Across the table in my consulting room at the hospital is a bright-eyed little boy, flanked by frustrated parents. He moves a lot in his chair, randomly picks up things from the table, or keeps fiddling with his fingers. He looks curiously around the room, his eyes darting from object to object, indifferent to his parents’ list of his misdeeds.
Their son is a Problem. Being disobedient and disruptive is a habit, and punishments don’t deter him; if anything, they make him more determined in his efforts to irritate them.
A child with Attention Deficit Hyperactivity Disorder, three times more likely to be a boy than a girl, is typically brought to the hospital with some of these complaints.
- Does not sit still, fidgety, especially when required to do his homework; makes frequent excuses to leave the study table
- Inattentive when he is supposed to be studying; easily distracted, does not complete work, or very slow; can watch television for hours at a time, however
- Disorganised, does not pay attention to detail and fails to notice and correct mistakes
- Runs, jumps or climbs in places where he shouldn’t, even in the classroom
- Impulsive, for example in a hurry to answer, doesn’t bother to hear the question through; has trouble awaiting his turn
- Doesn’t listen; interrupts often
A child may have one of three subtypes: hyperactive-impulsive, inattentive or combined, ie he may not exhibit all of the above behaviours.
What causes ADHD?
ADHD and its diagnosis and treatment have been controversial for decades. Doctors, teachers, parents, media and policymakers have been unable to agree on what constitutes ADHD. While some wonder whether it is a mental disorder at all, others believe that there are genetic and physiological bases for the condition. Psychiatrists accept that it is a genuine disorder.
What happens to the brain in ADHD?
There is no clear answer to that as there are several hypotheses, none of them conclusively proven. A significant percentage of cases seem to be genetically inherited.Other suggested reasons are damage to the developing fetal brain by maternal stress, exposure to certain infections, pesticides or medicines.
How does ADHD affect a child’s life?
In junior school:
A child with ADHD might forget to bring books, pencils and other things to school. He is likely to turn in incomplete or messy work. If his teacher does not recognise the signs of ADHD, she may call him careless and lazy, and upbraid him often.
Other children could pick on him for being ‘dumb’ and make him feel inferior by their put-downs.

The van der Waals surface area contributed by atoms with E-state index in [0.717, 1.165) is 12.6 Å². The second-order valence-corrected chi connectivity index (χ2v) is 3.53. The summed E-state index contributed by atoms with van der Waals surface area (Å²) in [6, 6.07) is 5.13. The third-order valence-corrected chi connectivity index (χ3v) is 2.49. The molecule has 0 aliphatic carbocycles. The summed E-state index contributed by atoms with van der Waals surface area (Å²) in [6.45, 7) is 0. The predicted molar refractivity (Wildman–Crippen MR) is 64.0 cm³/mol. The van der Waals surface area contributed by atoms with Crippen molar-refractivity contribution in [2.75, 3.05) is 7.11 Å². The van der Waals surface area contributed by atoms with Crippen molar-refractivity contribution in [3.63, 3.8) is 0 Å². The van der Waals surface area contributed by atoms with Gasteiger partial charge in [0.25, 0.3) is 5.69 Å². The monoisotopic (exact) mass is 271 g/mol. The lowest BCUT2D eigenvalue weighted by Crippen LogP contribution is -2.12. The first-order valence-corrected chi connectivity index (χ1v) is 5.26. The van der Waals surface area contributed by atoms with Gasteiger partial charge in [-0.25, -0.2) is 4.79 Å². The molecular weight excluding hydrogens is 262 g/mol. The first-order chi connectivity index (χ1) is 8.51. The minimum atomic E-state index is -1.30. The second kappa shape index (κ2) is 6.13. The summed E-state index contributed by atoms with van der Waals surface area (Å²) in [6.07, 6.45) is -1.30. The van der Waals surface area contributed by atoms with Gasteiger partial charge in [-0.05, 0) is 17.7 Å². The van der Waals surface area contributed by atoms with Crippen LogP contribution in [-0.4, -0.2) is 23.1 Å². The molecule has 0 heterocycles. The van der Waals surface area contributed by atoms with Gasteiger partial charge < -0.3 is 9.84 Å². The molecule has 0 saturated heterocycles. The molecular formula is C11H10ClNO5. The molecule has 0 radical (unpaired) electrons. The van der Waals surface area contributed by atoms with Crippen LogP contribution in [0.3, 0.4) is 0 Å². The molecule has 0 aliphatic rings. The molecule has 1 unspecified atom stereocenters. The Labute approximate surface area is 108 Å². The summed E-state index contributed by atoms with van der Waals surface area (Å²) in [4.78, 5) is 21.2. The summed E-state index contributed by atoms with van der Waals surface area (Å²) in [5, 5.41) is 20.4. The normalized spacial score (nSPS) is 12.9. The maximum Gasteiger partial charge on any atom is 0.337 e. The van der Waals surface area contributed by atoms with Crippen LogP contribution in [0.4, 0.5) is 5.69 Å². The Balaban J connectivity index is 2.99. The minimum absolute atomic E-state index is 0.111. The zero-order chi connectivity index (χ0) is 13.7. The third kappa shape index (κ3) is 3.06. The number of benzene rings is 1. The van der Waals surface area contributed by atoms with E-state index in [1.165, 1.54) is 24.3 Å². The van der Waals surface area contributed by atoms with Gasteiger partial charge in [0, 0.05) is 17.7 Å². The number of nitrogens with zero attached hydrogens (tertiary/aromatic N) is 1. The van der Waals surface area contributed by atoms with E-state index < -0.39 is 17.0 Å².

Being in the teacher’s bad books, he may not have the courage to approach her and report kids who harass him.
The teacher might complain about his poor school work to his parents and they may punish him. If he is hyperactive, there may be complaints about his unruly behaviour in class as well. The child is too young to think beyond the fact that he is “a bad boy”; he may suffer silently or throw tantrums out of sheer frustration, attracting further punishment.
In high school:
A third of the children who were diagnosed with ADHD will no longer have symptoms. Those who continue to be hyperactive and impulsive but have never been diagnosed and treated, may by then be convinced that they are bad and useless people, having been criticised all their young lives. They are at risk for other problems, most notably academic failure with consequent dropping out of school, which may lead to delinquent behaviour; joining a gang of other kids with problems may give them a sense of acceptance and self-worth.
What should adults do?
Firstly, as we realise that the child’s behaviour is unintentional, we need to level with him gently, giving him a wider berth than we would a child indulging in dangerous pranks or being willfully defiant. It is necessary for parents, teachers, psychiatrists and psychologists to work as a team to help the child reach his potential.
Secondly, we need to tone down his hyperactivity and improve his concentration, if he is to learn anything at all.
Medical management of ADHD
Children with mild symptoms often settle down as they grow older.
Pharmacological treatment: Those with more troublesome symptoms are prescribed a medicine by a psychiatrist, usually starting after the age of 6 years. The dose is based on parents’ observations regarding response, as well as feedback from the class teacher. The latter is important because the medicine is given before school and has maximum effect during school hours, its effect reducing towards evening, when the parents get to see the child.
Psychological treatment: Target behaviours are clearly specified and monitored by a psychologist. The child is made to understand the consequences of his actions; a reward and punishment scheme is established and applied consistently. This is called ‘Behavior Modification’.
The choice to medicate the child is the parents’. As psychiatrists we suggest medication based on our collective experience with children who have been treated with medicines, shown marked improvement, gone on to college and become independent adults.
Used judiciously, medicines are an ADHD-affected child’s best bet to get ahead and avoid problems that come with an unfinished education.